Music can heal, especially when intentionally shared and directed in a psychedelic, ceremonial, and/or therapeutic context. This musically-enhanced talk will explore the science and spirit of music used as a traditional and contemporary healing modality. The presentation will more specifically discuss music in consort with ayahuasca, and how it informed my study and understanding of the intersections of epigenetics, neuroplasticity, and Eastern mysticism. It’s now widely accepted that the trauma of our ancestors is stored in our DNA, with myriad scientific studies demonstrating that ancestors of traumatized populations experience greater physical and mental health challenges. While the scientific language around the phenomenon remains largely undeveloped, there is growing evidence that ayahuasca can heal trauma embedded into one’s epigenetics, getting to the root of deep and lingering issues often resistant to more traditional therapies. This neuroplasticity engendered by ayahuasca presents incredible potential for healing individuals and populations burdened with the collective traumas of history, a group that of course includes LGBTQI communities worldwide. In this talk, I will share how confronting my own ancestral and identity-related trauma resulted in a journey of transformation that challenged and “healed” all notions of cultural and sexual identity. I will also discuss the transformations I have witnessed during my 25 years of work in the ayahuasca space. I believe the incorporation of music in ceremonial contexts is crucial to this healing process, and this talk will present both my evidence for this assumption along with the music itself.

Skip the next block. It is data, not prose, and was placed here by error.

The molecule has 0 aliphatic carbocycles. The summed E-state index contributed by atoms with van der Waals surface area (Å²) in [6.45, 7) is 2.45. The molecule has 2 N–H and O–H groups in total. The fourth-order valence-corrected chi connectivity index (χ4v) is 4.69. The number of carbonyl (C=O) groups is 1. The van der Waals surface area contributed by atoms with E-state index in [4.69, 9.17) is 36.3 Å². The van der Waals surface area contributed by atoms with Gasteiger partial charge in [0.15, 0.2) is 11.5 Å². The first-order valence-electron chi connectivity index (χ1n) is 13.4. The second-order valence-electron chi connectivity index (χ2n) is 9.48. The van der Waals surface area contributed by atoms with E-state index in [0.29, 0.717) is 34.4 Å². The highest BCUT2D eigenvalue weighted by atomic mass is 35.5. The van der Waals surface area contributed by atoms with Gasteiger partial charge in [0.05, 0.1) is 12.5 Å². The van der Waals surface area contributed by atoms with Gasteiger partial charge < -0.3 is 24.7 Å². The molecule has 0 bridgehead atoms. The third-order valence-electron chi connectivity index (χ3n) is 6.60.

2:50 – 3:40pm – Brian T. Anderson – Psilocybin-assisted Group Therapy for Demoralization in Long-term HIV/AIDS Survivors
Long-term AIDS survivors are people living with HIV (PLWH) who were diagnosed early in the AIDS epidemic, when HIV was still considered a terminal diagnosis. Today, PLWH are living longer than ever expected, and 75% of PLWH are expected to be >50 years old by the year 2020. Like “cancer survivors,” long-term AIDS survivors experience increased rates of psychological distress (e.g., demoralization, complicated grief, depression) even long after their disease is controlled. Psilocybin-assisted psychotherapy is a promising experimental treatment for psychological distress among the medically ill. Clinical evidence and reports from traditional ceremonial usage of plant medicines suggest that a group therapy setting may enhance the safety and efficacy of psilocybin-assisted psychotherapy. In this talk we present preliminary findings from our clinical trial, which is the first modern study of psilocybin-assisted group therapy, and the only clinical trial of this novel intervention specifically for PLWH.
3:40 – 4:10pm – Break
4:10 – 5:00pm – Steve Silberman – Coming Out as Queer in Jamband Communities
The communities of fans that grew up around improvising bands like the Grateful Dead and Phish evolved their own rituals and structures for shared psychedelic experience. Because these communities developed out of a heteronormative society that feared and stigmatized non-mainstream gender identities and romantic attachments, however, LGTBQ+ fans found themselves to be outsiders even in their own chosen tribes. As the first gay Deadhead to come out publicly in the 1980s, I will talk about the overlooked gay contributions to the psychedelic culture of the Haight-Ashbury in the 1960s, the roles of gay mentors to the hippie movement like Allen Ginsberg and Ram Dass, the challenges queer fans faced in a subculture that exalted traditional gender roles and explicitly homophobic groups like the Hells Angels, and the emergence of proudly out LGTBQ+ people in jamband fandoms in the 21st Century facilitated by the rise of social media.
5:00 – 7:00pm – Group Panel – Final Panel With All the Speakers